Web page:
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Brian’s Fostering Journey

17.03.21

This story was written by our foster carers

 

So here we go with my first ever blog!

I had worked in the retail trade for over 30 years, initially with household names such as BHS and M&S but the Garden Centre trade is where I spent nearly all my years in Management. Work had taken me to rural Shropshire and the Midlands, though my last post had brought me back in 2007 to an area of fond student memories – the Sheffield area. Our two children were approaching teenage years, a challenge in itself – but I was ready for another challenge. I had always had ambitions of working with children, particularly in the sports arena, but my retail commitments prevented this, so a change of career seemed the only solution.

In 2007, my wife and myself started to explore the possibilities of fostering, contacted the NFA, and the rest as they say is history.

Due to being in rented accommodation initially, with the landlord only offering a short-term lease, causing potential difficulties if we had to move at short notice, our desire to complete the necessary Form F documentation didn’t start till Summer 2009. In March 2010, after half a dozen visits by a social worker and a 3 day Skills to Foster course, we were approved as foster carers.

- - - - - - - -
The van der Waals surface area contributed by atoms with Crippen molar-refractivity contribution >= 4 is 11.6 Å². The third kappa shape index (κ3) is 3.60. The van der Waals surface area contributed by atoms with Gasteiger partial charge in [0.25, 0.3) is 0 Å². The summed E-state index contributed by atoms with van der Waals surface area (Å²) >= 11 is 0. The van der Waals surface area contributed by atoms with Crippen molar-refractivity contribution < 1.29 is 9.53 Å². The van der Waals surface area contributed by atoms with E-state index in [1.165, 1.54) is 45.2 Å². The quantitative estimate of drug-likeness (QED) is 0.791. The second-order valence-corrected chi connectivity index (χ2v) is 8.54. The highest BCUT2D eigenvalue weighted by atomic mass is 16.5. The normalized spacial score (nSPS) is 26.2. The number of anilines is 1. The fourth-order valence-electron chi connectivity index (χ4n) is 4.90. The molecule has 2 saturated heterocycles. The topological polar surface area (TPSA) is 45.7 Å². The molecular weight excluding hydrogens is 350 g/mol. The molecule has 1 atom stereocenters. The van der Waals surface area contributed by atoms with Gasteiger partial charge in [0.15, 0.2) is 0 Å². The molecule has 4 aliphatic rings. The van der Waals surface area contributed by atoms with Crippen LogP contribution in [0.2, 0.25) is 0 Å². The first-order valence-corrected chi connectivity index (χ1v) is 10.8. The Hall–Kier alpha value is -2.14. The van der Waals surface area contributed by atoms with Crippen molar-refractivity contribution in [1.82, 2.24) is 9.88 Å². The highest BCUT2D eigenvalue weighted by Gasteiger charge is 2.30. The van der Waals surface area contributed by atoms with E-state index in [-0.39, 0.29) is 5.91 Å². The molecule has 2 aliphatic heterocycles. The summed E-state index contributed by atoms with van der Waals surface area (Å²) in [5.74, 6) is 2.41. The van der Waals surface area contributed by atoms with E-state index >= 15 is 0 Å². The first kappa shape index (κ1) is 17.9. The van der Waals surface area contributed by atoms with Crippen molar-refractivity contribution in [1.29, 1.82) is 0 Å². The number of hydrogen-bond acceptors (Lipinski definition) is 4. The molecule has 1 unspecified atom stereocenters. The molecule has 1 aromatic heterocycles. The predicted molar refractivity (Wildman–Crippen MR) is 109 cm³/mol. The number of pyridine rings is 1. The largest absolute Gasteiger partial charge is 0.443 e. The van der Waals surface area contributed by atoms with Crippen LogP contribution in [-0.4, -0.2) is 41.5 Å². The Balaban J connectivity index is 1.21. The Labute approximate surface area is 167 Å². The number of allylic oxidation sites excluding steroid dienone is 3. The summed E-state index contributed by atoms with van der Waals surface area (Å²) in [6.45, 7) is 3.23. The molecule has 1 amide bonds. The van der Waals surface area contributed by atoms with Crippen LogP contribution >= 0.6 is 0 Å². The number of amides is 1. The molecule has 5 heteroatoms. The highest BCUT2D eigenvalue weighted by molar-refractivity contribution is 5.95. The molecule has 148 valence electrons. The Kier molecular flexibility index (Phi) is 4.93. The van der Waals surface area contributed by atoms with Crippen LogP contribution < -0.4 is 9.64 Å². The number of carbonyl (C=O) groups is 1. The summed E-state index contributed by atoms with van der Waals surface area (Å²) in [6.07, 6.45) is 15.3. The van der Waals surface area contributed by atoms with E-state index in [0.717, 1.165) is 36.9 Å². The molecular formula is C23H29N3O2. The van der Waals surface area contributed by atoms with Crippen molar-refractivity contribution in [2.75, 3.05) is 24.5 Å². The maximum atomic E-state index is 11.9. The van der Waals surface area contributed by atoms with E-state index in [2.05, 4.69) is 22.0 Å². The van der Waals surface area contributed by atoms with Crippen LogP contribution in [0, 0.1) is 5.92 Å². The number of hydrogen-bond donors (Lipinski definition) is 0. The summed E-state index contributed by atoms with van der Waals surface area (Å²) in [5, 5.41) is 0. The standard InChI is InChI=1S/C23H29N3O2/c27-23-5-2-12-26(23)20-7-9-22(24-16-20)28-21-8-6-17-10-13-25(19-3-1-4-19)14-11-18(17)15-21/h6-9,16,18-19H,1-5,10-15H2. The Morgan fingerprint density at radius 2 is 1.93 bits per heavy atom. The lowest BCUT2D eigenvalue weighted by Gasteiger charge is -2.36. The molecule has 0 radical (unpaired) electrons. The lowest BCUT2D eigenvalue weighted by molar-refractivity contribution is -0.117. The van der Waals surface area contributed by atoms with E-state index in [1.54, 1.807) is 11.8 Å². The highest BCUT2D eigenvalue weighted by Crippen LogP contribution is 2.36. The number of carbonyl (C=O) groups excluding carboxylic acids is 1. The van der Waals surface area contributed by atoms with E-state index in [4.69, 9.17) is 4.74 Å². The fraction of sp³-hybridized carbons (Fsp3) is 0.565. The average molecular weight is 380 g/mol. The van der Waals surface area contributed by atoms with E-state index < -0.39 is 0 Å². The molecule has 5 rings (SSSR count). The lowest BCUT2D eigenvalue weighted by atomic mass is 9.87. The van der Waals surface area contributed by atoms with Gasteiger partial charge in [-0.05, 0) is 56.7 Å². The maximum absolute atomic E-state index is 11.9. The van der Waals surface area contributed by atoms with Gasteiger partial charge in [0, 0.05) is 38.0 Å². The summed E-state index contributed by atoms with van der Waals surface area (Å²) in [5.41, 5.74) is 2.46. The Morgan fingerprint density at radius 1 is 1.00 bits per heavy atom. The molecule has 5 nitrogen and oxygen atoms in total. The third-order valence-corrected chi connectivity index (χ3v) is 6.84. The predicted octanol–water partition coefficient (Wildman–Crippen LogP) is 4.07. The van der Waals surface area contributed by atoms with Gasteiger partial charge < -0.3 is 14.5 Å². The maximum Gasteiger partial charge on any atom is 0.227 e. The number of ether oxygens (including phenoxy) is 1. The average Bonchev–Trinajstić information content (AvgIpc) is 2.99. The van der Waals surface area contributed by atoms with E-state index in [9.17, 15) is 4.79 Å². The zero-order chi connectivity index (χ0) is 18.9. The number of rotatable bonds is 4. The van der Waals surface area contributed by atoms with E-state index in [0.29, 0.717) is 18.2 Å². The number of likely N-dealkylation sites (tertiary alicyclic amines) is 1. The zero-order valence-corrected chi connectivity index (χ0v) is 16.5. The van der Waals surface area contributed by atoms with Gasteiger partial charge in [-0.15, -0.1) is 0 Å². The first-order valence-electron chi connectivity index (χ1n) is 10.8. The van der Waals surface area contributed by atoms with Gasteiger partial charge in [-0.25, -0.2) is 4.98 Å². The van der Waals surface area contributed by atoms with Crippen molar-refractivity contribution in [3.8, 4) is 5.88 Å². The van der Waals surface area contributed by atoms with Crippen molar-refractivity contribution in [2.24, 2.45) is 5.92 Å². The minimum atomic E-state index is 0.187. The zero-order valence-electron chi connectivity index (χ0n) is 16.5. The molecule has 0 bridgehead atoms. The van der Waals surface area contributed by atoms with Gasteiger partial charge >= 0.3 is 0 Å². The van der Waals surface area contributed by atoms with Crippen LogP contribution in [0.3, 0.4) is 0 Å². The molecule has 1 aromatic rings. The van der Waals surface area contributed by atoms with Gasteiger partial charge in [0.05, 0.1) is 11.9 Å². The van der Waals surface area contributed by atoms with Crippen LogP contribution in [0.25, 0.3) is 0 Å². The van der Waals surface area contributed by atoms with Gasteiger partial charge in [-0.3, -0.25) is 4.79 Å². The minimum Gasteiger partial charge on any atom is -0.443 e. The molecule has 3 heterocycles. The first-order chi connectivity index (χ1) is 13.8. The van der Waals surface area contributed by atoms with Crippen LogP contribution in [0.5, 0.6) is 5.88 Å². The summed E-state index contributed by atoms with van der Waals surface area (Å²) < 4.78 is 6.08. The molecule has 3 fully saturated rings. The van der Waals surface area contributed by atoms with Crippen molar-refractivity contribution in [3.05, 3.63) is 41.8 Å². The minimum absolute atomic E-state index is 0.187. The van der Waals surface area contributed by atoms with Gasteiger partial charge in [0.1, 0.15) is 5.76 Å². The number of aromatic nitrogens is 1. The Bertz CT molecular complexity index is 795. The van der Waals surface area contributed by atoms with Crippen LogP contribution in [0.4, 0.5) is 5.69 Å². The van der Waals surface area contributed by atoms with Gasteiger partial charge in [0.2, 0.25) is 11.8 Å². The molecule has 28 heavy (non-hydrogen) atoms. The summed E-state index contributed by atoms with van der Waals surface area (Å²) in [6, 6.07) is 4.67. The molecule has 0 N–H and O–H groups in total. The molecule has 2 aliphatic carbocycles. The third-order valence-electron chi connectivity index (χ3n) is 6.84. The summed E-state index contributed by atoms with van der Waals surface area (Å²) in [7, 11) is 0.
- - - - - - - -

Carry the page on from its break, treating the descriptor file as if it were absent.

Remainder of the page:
Anyone who initially qualifies will remember those times when you are waiting to receive a call from the agency, will the child(ren) be a good fit with your family situation, how will they fare, how will they get on with our own children etc. The reality was we only got 5 calls in the first 5 months of being approved foster carers – I’m not sure that would happen now, as foster carers are in greater demand – but it was with delight and relief that an 11 year old boy, with just 4 hours notice, arrived at our house on a Friday evening. He stayed for 5 months before returning to a family member. We have kept in touch with him ever since, going out for a meal with him on his 21st Birthday. He has embarked on a career in Hairdressing which has allowed him a large social media following and allowed him to help us with a future placements, but more about that hopefully, on a future blog.